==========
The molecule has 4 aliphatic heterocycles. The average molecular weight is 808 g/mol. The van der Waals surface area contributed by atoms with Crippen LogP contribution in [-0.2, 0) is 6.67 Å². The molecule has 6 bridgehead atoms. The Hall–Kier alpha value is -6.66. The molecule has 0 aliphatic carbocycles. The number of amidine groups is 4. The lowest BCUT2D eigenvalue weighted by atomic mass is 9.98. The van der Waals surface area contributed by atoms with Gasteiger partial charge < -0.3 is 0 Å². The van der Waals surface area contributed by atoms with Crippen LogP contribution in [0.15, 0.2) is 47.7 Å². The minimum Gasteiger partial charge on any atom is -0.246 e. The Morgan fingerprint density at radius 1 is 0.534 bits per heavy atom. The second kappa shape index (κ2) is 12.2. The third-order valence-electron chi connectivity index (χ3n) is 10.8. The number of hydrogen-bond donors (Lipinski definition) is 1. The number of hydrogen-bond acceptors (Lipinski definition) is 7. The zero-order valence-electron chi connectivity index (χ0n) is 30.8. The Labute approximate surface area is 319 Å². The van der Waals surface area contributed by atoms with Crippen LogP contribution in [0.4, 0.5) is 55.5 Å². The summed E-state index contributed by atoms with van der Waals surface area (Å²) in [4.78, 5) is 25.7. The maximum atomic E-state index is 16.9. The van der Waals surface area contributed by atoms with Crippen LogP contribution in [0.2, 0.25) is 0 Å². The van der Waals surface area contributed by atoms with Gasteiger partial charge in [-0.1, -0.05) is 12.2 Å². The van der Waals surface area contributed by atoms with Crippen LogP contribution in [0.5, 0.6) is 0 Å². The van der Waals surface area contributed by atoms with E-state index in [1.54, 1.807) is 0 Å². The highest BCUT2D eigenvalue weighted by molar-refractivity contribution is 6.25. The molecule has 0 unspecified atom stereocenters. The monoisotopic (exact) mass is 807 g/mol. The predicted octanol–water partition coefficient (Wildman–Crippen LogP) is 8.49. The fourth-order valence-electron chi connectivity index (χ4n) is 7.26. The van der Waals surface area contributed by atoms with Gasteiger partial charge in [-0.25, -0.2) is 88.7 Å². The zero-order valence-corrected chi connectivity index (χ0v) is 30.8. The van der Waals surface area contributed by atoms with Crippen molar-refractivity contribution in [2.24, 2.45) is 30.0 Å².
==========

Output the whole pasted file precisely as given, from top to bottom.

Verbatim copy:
The molecule has 4 aliphatic heterocycles. The average molecular weight is 808 g/mol. The van der Waals surface area contributed by atoms with Crippen LogP contribution in [-0.2, 0) is 6.67 Å². The molecule has 6 bridgehead atoms. The Hall–Kier alpha value is -6.66. The molecule has 0 aliphatic carbocycles. The number of amidine groups is 4. The lowest BCUT2D eigenvalue weighted by atomic mass is 9.98. The van der Waals surface area contributed by atoms with Gasteiger partial charge < -0.3 is 0 Å². The van der Waals surface area contributed by atoms with Crippen LogP contribution in [0.15, 0.2) is 47.7 Å². The minimum Gasteiger partial charge on any atom is -0.246 e. The Morgan fingerprint density at radius 1 is 0.534 bits per heavy atom. The second kappa shape index (κ2) is 12.2. The third-order valence-electron chi connectivity index (χ3n) is 10.8. The number of hydrogen-bond donors (Lipinski definition) is 1. The number of hydrogen-bond acceptors (Lipinski definition) is 7. The zero-order valence-electron chi connectivity index (χ0n) is 30.8. The Labute approximate surface area is 319 Å². The van der Waals surface area contributed by atoms with Crippen LogP contribution in [0.4, 0.5) is 55.5 Å². The summed E-state index contributed by atoms with van der Waals surface area (Å²) in [4.78, 5) is 25.7. The maximum atomic E-state index is 16.9. The van der Waals surface area contributed by atoms with Crippen LogP contribution in [0.2, 0.25) is 0 Å². The van der Waals surface area contributed by atoms with Gasteiger partial charge in [-0.1, -0.05) is 12.2 Å². The van der Waals surface area contributed by atoms with Crippen LogP contribution in [0.5, 0.6) is 0 Å². The van der Waals surface area contributed by atoms with E-state index in [1.54, 1.807) is 0 Å². The highest BCUT2D eigenvalue weighted by molar-refractivity contribution is 6.25. The molecule has 0 unspecified atom stereocenters. The monoisotopic (exact) mass is 807 g/mol. The predicted octanol–water partition coefficient (Wildman–Crippen LogP) is 8.49. The fourth-order valence-electron chi connectivity index (χ4n) is 7.26. The van der Waals surface area contributed by atoms with Gasteiger partial charge in [-0.25, -0.2) is 88.7 Å². The zero-order valence-corrected chi connectivity index (χ0v) is 30.8. The van der Waals surface area contributed by atoms with Crippen molar-refractivity contribution in [2.24, 2.45) is 30.0 Å².